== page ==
Oct 14, 2013, 2:00 PM EDT
Respect and admiration for a driver’s achievements does not necessarily mean one has to like it.
Case in point, I respected and admired almost everything Michael Schumacher did in his era of dominance from 2000 through 2004. But, purely as a fan, I couldn’t stand the notion that more than half the time, I went into a race knowing what result was going to happen.
It was going to be a combination of brilliance from Schumacher behind the wheel coupled with strategic calculations played to perfection from Ross Brawn on the pit wall, and of course culminating with the German and Italian national anthems on the podium.
And so, this Monday, we are still firmly entrenched in Sebastian Vettel’s era. A different era, for sure, in terms of how Formula One has evolved since then – but not different in one driver and one team’s ability to extract the maximum performance and results from its machinery.
The first half of this year, sure, the Red Bull didn’t have the single-lap pace of the Mercedes and relied as much on Vettel’s guile and determination as outright pace to secure wins. Four wins from 10 races heading into the summer break was still the most in the field, but it wasn’t as outright dominant as he had been in 2011 or as in any of Schumacher’s years.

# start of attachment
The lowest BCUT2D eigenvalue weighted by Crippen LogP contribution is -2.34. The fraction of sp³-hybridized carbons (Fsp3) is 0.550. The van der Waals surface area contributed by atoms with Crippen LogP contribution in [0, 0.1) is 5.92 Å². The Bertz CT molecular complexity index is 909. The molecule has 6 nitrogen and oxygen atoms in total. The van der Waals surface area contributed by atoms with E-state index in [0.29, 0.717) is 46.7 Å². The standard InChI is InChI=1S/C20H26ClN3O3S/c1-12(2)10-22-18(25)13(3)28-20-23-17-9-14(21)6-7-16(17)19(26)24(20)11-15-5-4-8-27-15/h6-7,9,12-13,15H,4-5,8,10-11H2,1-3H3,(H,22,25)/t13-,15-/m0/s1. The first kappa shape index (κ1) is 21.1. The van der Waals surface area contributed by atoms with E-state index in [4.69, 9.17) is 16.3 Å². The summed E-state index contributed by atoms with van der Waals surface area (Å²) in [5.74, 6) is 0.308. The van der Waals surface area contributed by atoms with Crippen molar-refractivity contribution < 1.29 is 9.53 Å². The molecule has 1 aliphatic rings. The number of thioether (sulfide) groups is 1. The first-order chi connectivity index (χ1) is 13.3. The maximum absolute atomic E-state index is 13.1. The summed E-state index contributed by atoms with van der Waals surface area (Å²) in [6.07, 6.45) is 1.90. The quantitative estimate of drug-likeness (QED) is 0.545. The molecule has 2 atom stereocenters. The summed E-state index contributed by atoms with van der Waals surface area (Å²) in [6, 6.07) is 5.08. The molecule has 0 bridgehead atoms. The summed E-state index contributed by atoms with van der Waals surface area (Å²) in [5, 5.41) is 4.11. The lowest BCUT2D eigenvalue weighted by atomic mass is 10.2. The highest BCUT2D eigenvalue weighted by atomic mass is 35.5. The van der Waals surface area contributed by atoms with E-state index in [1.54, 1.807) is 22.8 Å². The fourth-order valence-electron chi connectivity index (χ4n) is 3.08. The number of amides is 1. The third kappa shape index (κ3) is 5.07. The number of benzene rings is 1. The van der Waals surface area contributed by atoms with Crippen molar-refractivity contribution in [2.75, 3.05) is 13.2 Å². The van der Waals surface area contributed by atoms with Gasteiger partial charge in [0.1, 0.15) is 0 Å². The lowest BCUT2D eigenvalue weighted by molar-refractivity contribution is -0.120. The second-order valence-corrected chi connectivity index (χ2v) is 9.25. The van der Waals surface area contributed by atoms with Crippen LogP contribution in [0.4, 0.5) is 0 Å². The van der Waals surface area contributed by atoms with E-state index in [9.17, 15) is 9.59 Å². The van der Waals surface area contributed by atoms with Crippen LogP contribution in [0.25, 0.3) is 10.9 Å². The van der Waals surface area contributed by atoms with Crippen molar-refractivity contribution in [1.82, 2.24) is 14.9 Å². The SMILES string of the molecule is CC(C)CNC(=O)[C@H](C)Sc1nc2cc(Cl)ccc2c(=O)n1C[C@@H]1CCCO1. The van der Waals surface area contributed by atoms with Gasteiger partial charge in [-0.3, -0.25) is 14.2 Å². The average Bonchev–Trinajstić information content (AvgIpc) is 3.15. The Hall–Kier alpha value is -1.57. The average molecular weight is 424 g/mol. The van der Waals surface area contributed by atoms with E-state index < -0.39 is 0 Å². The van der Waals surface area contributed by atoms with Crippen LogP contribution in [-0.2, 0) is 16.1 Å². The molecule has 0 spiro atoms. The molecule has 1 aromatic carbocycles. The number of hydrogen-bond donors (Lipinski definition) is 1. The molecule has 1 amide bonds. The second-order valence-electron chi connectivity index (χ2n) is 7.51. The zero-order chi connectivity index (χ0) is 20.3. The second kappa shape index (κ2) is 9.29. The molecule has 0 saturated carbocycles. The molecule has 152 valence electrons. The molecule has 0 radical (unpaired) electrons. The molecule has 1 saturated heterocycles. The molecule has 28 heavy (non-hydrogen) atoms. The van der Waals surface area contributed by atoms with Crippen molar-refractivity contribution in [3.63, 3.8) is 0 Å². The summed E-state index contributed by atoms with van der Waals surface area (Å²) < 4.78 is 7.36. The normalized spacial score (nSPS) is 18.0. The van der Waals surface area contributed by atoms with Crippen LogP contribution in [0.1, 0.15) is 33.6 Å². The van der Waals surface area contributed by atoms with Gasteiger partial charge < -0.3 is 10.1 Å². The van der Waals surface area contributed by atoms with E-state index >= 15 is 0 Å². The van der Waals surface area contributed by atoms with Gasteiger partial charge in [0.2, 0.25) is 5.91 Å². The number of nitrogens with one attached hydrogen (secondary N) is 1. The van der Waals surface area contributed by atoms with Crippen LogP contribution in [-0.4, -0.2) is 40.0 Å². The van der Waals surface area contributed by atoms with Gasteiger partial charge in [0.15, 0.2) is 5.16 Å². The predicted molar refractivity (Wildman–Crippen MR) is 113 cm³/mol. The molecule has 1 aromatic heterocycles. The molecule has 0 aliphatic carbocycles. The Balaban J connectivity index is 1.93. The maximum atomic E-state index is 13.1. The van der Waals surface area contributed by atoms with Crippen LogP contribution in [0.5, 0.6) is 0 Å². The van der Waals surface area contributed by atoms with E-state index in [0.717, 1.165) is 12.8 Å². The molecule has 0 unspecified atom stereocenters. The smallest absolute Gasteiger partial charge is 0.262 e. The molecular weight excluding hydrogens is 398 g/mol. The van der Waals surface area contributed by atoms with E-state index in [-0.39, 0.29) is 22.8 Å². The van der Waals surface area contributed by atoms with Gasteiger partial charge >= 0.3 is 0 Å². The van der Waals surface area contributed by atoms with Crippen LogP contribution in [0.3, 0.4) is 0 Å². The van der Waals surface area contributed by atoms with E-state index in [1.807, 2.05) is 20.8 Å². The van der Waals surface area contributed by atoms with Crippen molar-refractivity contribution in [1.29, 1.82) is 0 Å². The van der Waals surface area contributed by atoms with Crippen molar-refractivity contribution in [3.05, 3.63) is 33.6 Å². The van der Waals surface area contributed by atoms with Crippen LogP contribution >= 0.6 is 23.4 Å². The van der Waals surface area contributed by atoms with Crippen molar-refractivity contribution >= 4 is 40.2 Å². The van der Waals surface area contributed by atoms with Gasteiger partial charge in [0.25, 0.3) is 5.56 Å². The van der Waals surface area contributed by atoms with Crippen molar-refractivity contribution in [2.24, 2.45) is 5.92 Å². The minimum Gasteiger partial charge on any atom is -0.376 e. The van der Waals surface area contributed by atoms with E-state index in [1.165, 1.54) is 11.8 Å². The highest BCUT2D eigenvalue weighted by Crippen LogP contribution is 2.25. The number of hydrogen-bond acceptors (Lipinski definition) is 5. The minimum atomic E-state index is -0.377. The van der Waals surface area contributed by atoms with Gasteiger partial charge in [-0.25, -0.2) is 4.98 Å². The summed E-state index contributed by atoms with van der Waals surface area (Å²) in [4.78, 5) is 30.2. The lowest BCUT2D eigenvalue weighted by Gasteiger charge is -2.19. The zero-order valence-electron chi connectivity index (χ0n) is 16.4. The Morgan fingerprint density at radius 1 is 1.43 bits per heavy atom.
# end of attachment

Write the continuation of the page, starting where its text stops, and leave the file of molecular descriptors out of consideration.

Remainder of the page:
Then the summer break happened, and for four consecutive races, Vettel Clinics were re-introduced to the field. Blitzing starts, often from pole, and with more than one second gained after the first lap or two (often two seconds plus), Vettel basically already had the race won. He had enough of a lead to where second place couldn’t use their DRS, and so long as Vettel sustained the gap and managed his tires (and a new, more conservative construction from Pirelli at that, this second half), it was game over.
The stat that stuck out most to me heading into Japan was that prior to this weekend, Vettel hadn’t not led at the end of the first lap since Hungary – a three-month stretch.
So as for his latest triumph in Japan, it was very refreshing to watch. A poor start left him third and needing to follow Romain Grosjean’s strategy, and needing to leapfrog his Red Bull teammate Mark Webber. He played the cards right to when he emerged behind Grosjean, he willed himself past rather easily. Once Webber’s strategy was shifted to a three-stopper and he emerged too, behind Grosjean, he couldn’t make the pass in near the amount of time and his tire advantage was negated. Again, game over, Vettel wins.